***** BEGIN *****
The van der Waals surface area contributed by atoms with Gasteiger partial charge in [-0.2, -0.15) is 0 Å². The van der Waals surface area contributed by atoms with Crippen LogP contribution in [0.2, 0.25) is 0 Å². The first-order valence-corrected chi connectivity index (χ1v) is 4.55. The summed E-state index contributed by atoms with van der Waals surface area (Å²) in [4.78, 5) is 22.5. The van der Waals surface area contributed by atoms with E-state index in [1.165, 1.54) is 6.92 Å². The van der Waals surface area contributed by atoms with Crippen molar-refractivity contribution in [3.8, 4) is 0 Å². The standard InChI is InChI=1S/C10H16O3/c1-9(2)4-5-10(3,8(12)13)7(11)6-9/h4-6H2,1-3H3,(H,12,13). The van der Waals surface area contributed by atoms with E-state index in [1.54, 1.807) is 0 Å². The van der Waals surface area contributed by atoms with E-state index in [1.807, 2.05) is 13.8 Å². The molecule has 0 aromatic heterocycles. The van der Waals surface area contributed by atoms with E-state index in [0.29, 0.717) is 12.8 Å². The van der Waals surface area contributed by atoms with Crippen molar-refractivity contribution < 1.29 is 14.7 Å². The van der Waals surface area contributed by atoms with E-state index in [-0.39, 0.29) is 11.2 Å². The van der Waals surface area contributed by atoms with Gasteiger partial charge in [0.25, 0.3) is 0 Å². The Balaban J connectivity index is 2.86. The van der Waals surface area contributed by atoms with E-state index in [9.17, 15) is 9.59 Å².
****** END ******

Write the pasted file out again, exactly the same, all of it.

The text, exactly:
The van der Waals surface area contributed by atoms with Gasteiger partial charge in [-0.2, -0.15) is 0 Å². The van der Waals surface area contributed by atoms with Crippen LogP contribution in [0.2, 0.25) is 0 Å². The first-order valence-corrected chi connectivity index (χ1v) is 4.55. The summed E-state index contributed by atoms with van der Waals surface area (Å²) in [4.78, 5) is 22.5. The van der Waals surface area contributed by atoms with E-state index in [1.165, 1.54) is 6.92 Å². The van der Waals surface area contributed by atoms with Crippen molar-refractivity contribution in [3.8, 4) is 0 Å². The standard InChI is InChI=1S/C10H16O3/c1-9(2)4-5-10(3,8(12)13)7(11)6-9/h4-6H2,1-3H3,(H,12,13). The van der Waals surface area contributed by atoms with E-state index in [1.54, 1.807) is 0 Å². The van der Waals surface area contributed by atoms with E-state index in [1.807, 2.05) is 13.8 Å². The molecule has 0 aromatic heterocycles. The van der Waals surface area contributed by atoms with E-state index in [0.29, 0.717) is 12.8 Å². The van der Waals surface area contributed by atoms with Crippen molar-refractivity contribution < 1.29 is 14.7 Å². The van der Waals surface area contributed by atoms with E-state index in [-0.39, 0.29) is 11.2 Å². The van der Waals surface area contributed by atoms with Gasteiger partial charge in [0.25, 0.3) is 0 Å². The Balaban J connectivity index is 2.86. The van der Waals surface area contributed by atoms with E-state index in [9.17, 15) is 9.59 Å².